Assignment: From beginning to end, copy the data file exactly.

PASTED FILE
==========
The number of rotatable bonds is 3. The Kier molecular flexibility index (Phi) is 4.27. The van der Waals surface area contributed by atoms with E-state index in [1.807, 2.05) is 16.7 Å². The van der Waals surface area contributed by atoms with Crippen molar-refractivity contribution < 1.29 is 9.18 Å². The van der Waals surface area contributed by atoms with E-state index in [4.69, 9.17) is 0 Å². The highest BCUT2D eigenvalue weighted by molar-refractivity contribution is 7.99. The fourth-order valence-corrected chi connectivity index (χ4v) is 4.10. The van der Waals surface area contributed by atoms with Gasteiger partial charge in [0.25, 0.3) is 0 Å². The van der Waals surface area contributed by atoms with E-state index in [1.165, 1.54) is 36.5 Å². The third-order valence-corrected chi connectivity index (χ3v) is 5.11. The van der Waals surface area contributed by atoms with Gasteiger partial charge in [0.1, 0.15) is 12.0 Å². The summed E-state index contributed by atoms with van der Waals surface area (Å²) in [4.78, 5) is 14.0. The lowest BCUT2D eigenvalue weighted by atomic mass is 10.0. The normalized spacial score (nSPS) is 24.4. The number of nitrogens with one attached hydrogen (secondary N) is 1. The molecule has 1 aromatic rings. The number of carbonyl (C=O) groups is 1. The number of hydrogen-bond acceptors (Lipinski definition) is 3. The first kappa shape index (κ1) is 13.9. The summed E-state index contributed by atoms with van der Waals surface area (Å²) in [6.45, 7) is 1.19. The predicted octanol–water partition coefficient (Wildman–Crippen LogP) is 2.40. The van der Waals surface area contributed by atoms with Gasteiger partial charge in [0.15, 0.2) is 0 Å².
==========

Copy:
The number of rotatable bonds is 3. The Kier molecular flexibility index (Phi) is 4.27. The van der Waals surface area contributed by atoms with E-state index in [1.807, 2.05) is 16.7 Å². The van der Waals surface area contributed by atoms with Crippen molar-refractivity contribution < 1.29 is 9.18 Å². The van der Waals surface area contributed by atoms with E-state index in [4.69, 9.17) is 0 Å². The highest BCUT2D eigenvalue weighted by molar-refractivity contribution is 7.99. The fourth-order valence-corrected chi connectivity index (χ4v) is 4.10. The van der Waals surface area contributed by atoms with Gasteiger partial charge in [0.25, 0.3) is 0 Å². The van der Waals surface area contributed by atoms with E-state index in [1.165, 1.54) is 36.5 Å². The third-order valence-corrected chi connectivity index (χ3v) is 5.11. The van der Waals surface area contributed by atoms with Gasteiger partial charge in [0.1, 0.15) is 12.0 Å². The summed E-state index contributed by atoms with van der Waals surface area (Å²) in [4.78, 5) is 14.0. The lowest BCUT2D eigenvalue weighted by atomic mass is 10.0. The normalized spacial score (nSPS) is 24.4. The number of nitrogens with one attached hydrogen (secondary N) is 1. The molecule has 1 aromatic rings. The number of carbonyl (C=O) groups is 1. The number of hydrogen-bond acceptors (Lipinski definition) is 3. The first kappa shape index (κ1) is 13.9. The summed E-state index contributed by atoms with van der Waals surface area (Å²) in [6.45, 7) is 1.19. The predicted octanol–water partition coefficient (Wildman–Crippen LogP) is 2.40. The van der Waals surface area contributed by atoms with Gasteiger partial charge in [0.15, 0.2) is 0 Å².